Below is an excerpt from a March 26, 1962, speech by Fidel Castro, the central leader of the Cuban Revolution. In it Castro discusses how Cuba’s workers and peasants were won through the series of revolutionary mobilizations and struggles to consciousness they were making a socialist revolution led by a Marxist leadership, as well as willingness to fight to the death to defend it. The speech is entitled “Against Bureaucracy and Sectarianism.” Copyright ©1983 by Pathfinder Press. Reprinted with permission.
BY FIDEL CASTRO
The revolution became a powerful ideological movement. Revolutionary ideas slowly won the masses over. The Cuban people, in great numbers, began to accept revolutionary ideas, to uphold revolutionary ideas. That ardor, that rebelliousness, that sense of indignant protest against tyranny, against abuse, against injustice, was slowly converted into the firm revolutionary consciousness of our people.
Revolutionary ideas did not become the consciousness of a minority, of a group. They became the consciousness of the great masses of our people. Whoever doubts it, let him recall the Declaration of Havana, the Second Declaration of Havana, the presence there of a million Cubans; the enthusiasm with which those one million Cubans supported the revolutionary ideas, radical ideas, truly advanced ideas, contained in that Second Declaration of Havana; the enthusiasm with which they supported them, the evidence of political judgment they displayed as they hailed the value of each sentence.1
What did this show? That the masses had become revolutionary; that the masses had embraced Marxist ideology; that the masses had embraced Marxism-Leninism. That was an unquestionable fact. The camps had been defined; the enemies had declared themselves as such; the laboring masses, the peasant, the student masses, the masses of the poor, the underprivileged masses of our nation, significant portions of the middle class, sections of the petty bourgeoisie, intellectual workers — made Marxist-Leninist ideas their own, made their own the struggle against imperialism, made their own the struggle for the socialist revolution.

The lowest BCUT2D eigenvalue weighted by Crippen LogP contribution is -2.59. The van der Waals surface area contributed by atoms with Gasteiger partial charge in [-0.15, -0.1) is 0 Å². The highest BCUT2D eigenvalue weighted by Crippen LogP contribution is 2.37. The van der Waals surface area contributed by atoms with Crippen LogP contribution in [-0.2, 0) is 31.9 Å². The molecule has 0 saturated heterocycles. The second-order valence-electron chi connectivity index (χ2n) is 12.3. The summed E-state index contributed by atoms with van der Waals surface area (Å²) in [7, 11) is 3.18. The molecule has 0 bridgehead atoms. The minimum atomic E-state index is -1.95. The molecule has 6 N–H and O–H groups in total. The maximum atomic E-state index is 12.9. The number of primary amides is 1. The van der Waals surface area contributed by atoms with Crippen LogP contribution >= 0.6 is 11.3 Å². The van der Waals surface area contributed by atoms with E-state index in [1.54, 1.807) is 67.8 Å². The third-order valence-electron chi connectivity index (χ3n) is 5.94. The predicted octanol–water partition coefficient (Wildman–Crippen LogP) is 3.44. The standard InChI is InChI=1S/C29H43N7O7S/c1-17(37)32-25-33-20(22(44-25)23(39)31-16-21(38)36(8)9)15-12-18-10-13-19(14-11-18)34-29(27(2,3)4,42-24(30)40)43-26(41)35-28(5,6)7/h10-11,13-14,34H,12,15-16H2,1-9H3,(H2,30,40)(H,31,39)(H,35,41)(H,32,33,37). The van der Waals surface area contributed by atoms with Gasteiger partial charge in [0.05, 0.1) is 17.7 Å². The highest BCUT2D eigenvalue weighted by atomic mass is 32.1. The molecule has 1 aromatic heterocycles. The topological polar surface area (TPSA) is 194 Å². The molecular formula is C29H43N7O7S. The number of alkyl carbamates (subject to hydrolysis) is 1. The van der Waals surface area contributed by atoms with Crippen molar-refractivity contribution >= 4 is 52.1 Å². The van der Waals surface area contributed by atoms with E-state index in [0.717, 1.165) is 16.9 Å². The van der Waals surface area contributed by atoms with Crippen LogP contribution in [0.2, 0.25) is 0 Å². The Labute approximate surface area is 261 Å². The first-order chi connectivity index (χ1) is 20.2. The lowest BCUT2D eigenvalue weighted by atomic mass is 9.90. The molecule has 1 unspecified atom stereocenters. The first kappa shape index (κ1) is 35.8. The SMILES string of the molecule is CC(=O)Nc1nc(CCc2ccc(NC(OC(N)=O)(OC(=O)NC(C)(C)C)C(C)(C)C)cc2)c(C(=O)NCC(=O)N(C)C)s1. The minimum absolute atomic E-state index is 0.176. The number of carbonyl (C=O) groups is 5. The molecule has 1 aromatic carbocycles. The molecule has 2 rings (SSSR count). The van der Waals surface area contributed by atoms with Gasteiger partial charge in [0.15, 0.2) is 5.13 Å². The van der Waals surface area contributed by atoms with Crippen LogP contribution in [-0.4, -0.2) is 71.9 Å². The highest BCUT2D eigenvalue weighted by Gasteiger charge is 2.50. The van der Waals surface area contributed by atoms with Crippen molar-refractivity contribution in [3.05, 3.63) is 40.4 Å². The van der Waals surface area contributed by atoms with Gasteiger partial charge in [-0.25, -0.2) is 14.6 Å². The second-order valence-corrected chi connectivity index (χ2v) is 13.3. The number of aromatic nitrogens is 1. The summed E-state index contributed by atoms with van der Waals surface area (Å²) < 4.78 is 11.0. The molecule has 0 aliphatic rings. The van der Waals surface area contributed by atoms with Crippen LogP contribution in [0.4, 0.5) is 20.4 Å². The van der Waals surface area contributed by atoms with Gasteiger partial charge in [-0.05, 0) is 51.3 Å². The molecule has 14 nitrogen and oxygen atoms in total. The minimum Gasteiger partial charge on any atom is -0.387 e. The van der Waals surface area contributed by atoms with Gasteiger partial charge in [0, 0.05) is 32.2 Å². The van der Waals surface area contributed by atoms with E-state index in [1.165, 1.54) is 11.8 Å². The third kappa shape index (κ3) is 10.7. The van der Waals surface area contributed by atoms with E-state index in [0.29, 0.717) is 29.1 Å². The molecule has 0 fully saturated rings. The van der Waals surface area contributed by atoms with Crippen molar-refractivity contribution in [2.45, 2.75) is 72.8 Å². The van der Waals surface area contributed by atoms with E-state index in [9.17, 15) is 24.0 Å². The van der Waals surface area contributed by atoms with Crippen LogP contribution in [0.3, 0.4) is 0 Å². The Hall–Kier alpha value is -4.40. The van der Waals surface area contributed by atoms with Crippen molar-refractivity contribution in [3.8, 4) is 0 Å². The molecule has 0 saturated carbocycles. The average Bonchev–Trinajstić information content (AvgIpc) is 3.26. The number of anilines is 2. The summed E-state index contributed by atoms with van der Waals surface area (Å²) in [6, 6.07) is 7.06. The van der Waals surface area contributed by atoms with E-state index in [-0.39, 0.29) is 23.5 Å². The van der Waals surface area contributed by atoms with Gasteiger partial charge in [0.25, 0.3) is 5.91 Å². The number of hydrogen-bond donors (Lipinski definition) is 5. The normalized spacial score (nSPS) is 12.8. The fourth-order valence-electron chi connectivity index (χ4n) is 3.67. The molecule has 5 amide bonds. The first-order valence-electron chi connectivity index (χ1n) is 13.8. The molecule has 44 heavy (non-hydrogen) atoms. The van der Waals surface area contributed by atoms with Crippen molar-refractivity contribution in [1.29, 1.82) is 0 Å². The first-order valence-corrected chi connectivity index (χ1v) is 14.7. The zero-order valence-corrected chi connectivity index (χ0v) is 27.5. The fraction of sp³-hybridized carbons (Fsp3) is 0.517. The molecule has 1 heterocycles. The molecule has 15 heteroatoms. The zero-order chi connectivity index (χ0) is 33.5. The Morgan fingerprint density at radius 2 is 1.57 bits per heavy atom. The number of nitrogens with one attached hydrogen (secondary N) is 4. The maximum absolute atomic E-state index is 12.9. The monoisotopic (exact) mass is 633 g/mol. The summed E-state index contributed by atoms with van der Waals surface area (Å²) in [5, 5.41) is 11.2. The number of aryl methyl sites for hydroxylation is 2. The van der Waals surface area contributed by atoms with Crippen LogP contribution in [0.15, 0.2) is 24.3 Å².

That was not the product of a whim; that was not something which was imposed upon the masses. The revolutionary laws themselves, the very accomplishments of the revolution, began to win the masses over to the revolution. They began to convert the masses into revolutionary masses. There were a whole series of accomplishments which began with a series of laws that benefited the people. All the laws benefited: the reduction in telephone rates, the cancellation of the corrupt contracts which the companies had obtained under the protection of the tyranny; the urban reform laws, the rent laws, beginning with the laws reducing rent and then the reduction of the price of building plots, then the urban reform law; then there were the agrarian reform laws; then the laws nationalizing foreign businesses and later the laws nationalizing large businesses. These became milestones marking the course of the revolution, marking the advance of the revolution, of the people.
The people developed rapidly — the people became more revolutionary by the day. When the danger of invasion began to threaten our country, when it even was thought possible that an attack would be made by the powerful forces of imperialism, when we became aware of that danger — because we will have to consider the possibility of such an attack for a long time to come — the people were mobilized.2 They became members of the militia. Thousands upon thousands of young men became antiaircraft artillerymen; thousands upon thousands of workers, of poor people, became antitank gunners and artillerymen of various types; hundreds and thousands of men and women enrolled in the battalions. They enrolled in the combat units and they prepared to fight, if necessary, one of the greatest battles, one of the most heroic which any people could engage in.